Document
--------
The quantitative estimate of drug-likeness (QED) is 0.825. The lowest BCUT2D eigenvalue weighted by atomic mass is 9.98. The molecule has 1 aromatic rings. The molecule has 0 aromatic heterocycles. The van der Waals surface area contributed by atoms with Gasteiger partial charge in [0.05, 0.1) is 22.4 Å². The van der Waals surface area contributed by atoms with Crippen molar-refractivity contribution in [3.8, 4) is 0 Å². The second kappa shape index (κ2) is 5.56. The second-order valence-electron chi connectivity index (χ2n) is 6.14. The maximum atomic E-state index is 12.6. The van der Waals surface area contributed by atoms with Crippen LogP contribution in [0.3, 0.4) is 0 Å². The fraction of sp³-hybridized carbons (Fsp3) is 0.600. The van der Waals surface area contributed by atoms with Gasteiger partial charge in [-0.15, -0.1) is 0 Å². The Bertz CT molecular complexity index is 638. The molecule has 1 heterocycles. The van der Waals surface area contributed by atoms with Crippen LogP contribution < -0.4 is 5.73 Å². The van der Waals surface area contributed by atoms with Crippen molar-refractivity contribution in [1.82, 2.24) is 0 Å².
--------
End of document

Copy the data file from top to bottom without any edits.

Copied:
The quantitative estimate of drug-likeness (QED) is 0.825. The lowest BCUT2D eigenvalue weighted by atomic mass is 9.98. The molecule has 1 aromatic rings. The molecule has 0 aromatic heterocycles. The van der Waals surface area contributed by atoms with Gasteiger partial charge in [0.05, 0.1) is 22.4 Å². The van der Waals surface area contributed by atoms with Crippen molar-refractivity contribution in [3.8, 4) is 0 Å². The second kappa shape index (κ2) is 5.56. The second-order valence-electron chi connectivity index (χ2n) is 6.14. The maximum atomic E-state index is 12.6. The van der Waals surface area contributed by atoms with Crippen LogP contribution in [0.3, 0.4) is 0 Å². The fraction of sp³-hybridized carbons (Fsp3) is 0.600. The van der Waals surface area contributed by atoms with Gasteiger partial charge in [-0.15, -0.1) is 0 Å². The Bertz CT molecular complexity index is 638. The molecule has 1 heterocycles. The van der Waals surface area contributed by atoms with Crippen LogP contribution < -0.4 is 5.73 Å². The van der Waals surface area contributed by atoms with Crippen molar-refractivity contribution in [1.82, 2.24) is 0 Å².